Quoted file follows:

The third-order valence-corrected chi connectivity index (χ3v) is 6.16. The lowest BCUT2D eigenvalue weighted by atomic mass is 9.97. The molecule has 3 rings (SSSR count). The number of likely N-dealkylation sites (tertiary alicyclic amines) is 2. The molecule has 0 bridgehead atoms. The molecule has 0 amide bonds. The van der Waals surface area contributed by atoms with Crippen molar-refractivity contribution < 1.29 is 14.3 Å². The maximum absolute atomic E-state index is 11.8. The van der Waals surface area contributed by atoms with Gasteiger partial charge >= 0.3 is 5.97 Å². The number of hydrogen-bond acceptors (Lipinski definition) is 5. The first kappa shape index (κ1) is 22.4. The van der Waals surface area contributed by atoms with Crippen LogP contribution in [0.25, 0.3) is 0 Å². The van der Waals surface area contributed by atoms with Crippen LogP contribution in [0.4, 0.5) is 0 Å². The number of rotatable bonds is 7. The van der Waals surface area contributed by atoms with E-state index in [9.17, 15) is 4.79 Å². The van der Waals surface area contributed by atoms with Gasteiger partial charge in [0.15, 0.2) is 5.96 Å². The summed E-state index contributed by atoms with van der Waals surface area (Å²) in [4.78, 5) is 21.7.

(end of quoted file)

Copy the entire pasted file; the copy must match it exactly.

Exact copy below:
The third-order valence-corrected chi connectivity index (χ3v) is 6.16. The lowest BCUT2D eigenvalue weighted by atomic mass is 9.97. The molecule has 3 rings (SSSR count). The number of likely N-dealkylation sites (tertiary alicyclic amines) is 2. The molecule has 0 bridgehead atoms. The molecule has 0 amide bonds. The van der Waals surface area contributed by atoms with Crippen molar-refractivity contribution < 1.29 is 14.3 Å². The maximum absolute atomic E-state index is 11.8. The van der Waals surface area contributed by atoms with Gasteiger partial charge >= 0.3 is 5.97 Å². The number of hydrogen-bond acceptors (Lipinski definition) is 5. The first kappa shape index (κ1) is 22.4. The van der Waals surface area contributed by atoms with Crippen LogP contribution in [0.25, 0.3) is 0 Å². The van der Waals surface area contributed by atoms with Crippen LogP contribution in [0.4, 0.5) is 0 Å². The number of rotatable bonds is 7. The van der Waals surface area contributed by atoms with E-state index in [9.17, 15) is 4.79 Å². The van der Waals surface area contributed by atoms with Gasteiger partial charge in [0.15, 0.2) is 5.96 Å². The summed E-state index contributed by atoms with van der Waals surface area (Å²) in [4.78, 5) is 21.7.